In addition to weird skin symptoms and daily fevers that continued for years:
- No one warned me my eyes might dry out. When I got to the point of wearing sunglasses at night in my living room, I went to the ophthalmologist who said the surface of my eyes “was rough like asphalt.” Sjögren’s syndrome, he said, from your RA.
- No one warned me I could lose my voice entirely. By the time I went to a throat doctor, I knew. Cricoarytenoid arthritis, inflammation, and spasms, from the RA.
- No one told me RA could inflame my blood vessels, but it did. It caused painful blood blisters from just folding clothes or taking a step. I was also diagnosed with livedo reticularis, a permanent condition on my skin caused by rheumatoid vasculitis, courtesy of RA.
- No one believed RA would affect my heart, least of all me. But the erratic blood pressure and atrial fibrillation I experience are some of the many heart symptoms investigated by rheumatology experts at Mayo Clinic.
- No one seemed to know inflammation from RA could cause platelet levels to rise to over 700,000. But mine do, along with frequent bleeding under the skin and numerous abnormal blood lab results.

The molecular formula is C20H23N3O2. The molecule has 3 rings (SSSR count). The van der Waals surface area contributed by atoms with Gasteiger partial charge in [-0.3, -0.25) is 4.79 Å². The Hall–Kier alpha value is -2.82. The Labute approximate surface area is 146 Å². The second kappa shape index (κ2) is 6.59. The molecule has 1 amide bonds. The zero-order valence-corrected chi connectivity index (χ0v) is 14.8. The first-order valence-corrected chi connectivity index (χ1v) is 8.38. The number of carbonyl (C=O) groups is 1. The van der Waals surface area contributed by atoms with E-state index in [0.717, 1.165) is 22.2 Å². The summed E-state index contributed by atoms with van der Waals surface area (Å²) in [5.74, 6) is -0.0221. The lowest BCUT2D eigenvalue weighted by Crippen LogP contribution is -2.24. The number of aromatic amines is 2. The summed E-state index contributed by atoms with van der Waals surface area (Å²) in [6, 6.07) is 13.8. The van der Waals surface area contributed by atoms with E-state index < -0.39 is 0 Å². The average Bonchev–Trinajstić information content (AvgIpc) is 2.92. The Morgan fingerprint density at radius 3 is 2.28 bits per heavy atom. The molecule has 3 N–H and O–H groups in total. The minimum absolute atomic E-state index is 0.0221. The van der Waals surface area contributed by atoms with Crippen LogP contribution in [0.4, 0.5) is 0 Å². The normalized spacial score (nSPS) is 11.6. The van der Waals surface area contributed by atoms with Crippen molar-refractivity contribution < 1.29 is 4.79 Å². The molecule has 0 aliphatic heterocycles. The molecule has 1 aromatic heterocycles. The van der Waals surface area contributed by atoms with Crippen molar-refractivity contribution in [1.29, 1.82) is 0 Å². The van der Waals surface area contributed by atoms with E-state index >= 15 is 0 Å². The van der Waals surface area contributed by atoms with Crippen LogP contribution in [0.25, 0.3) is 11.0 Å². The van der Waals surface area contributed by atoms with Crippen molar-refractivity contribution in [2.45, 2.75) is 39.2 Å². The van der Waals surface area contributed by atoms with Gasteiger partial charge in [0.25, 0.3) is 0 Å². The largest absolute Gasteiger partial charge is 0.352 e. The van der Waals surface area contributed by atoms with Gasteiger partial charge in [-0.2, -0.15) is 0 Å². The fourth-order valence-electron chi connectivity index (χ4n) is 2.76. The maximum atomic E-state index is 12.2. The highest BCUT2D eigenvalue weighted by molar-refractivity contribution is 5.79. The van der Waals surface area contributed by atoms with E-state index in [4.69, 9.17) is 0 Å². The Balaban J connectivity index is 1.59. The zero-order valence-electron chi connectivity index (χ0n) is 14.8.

- Could RA lead to autoimmune hepatitis? It seems to have done so in my case and that of other patients I know.
- No one ever suggested vitiligo was a possibility either, but here we are, with skin on my arms that doesn’t make pigment any longer.
- No one warned me about shortness of breath. But whatever I can feel going on in my heart, lungs, or blood vessels has caused this frequent symptom as well.
Rheumatoid Symptoms or Coincidental Comorbidities?
“But Kelly, you are an unusual case,” I’ve heard. Am I? Being part of a patient community for several years has convinced me that I am not unusual. It is not unusual to have close relatives who died from RA-related causes. And extra-articular disease (meaning disease not located in a joint) is not uncommon.
It becomes hard to imagine these are coincidences.
While I learned firsthand the harsh pain and limitations RA’s effects impose on a person’s joints, the following also contributed to my understanding: